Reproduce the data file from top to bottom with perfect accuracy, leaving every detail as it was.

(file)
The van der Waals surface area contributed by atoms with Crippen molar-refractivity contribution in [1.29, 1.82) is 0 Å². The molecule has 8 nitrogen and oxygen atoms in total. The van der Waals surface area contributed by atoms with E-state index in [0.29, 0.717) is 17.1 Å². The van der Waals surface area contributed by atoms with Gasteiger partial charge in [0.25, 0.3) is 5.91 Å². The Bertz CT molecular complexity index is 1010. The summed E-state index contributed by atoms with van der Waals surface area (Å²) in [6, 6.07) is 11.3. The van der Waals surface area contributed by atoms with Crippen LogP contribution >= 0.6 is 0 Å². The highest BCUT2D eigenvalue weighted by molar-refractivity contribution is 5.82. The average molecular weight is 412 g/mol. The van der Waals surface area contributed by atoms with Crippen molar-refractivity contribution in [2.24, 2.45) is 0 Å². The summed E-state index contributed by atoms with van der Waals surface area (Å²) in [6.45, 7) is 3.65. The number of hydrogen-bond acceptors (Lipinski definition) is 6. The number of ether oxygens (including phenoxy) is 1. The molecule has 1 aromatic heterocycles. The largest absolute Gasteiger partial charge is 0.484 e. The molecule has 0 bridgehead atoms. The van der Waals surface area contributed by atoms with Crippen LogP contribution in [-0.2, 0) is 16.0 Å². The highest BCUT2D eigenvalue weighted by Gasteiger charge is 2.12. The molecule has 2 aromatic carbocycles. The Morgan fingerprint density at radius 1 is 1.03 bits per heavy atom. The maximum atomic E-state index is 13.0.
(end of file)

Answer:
The van der Waals surface area contributed by atoms with Crippen molar-refractivity contribution in [1.29, 1.82) is 0 Å². The molecule has 8 nitrogen and oxygen atoms in total. The van der Waals surface area contributed by atoms with E-state index in [0.29, 0.717) is 17.1 Å². The van der Waals surface area contributed by atoms with Gasteiger partial charge in [0.25, 0.3) is 5.91 Å². The Bertz CT molecular complexity index is 1010. The summed E-state index contributed by atoms with van der Waals surface area (Å²) in [6, 6.07) is 11.3. The van der Waals surface area contributed by atoms with Crippen LogP contribution >= 0.6 is 0 Å². The highest BCUT2D eigenvalue weighted by molar-refractivity contribution is 5.82. The average molecular weight is 412 g/mol. The van der Waals surface area contributed by atoms with Crippen molar-refractivity contribution in [2.24, 2.45) is 0 Å². The summed E-state index contributed by atoms with van der Waals surface area (Å²) in [6.45, 7) is 3.65. The number of hydrogen-bond acceptors (Lipinski definition) is 6. The number of ether oxygens (including phenoxy) is 1. The molecule has 1 aromatic heterocycles. The largest absolute Gasteiger partial charge is 0.484 e. The molecule has 0 bridgehead atoms. The van der Waals surface area contributed by atoms with Crippen LogP contribution in [-0.2, 0) is 16.0 Å². The highest BCUT2D eigenvalue weighted by Gasteiger charge is 2.12. The molecule has 2 aromatic carbocycles. The Morgan fingerprint density at radius 1 is 1.03 bits per heavy atom. The maximum atomic E-state index is 13.0.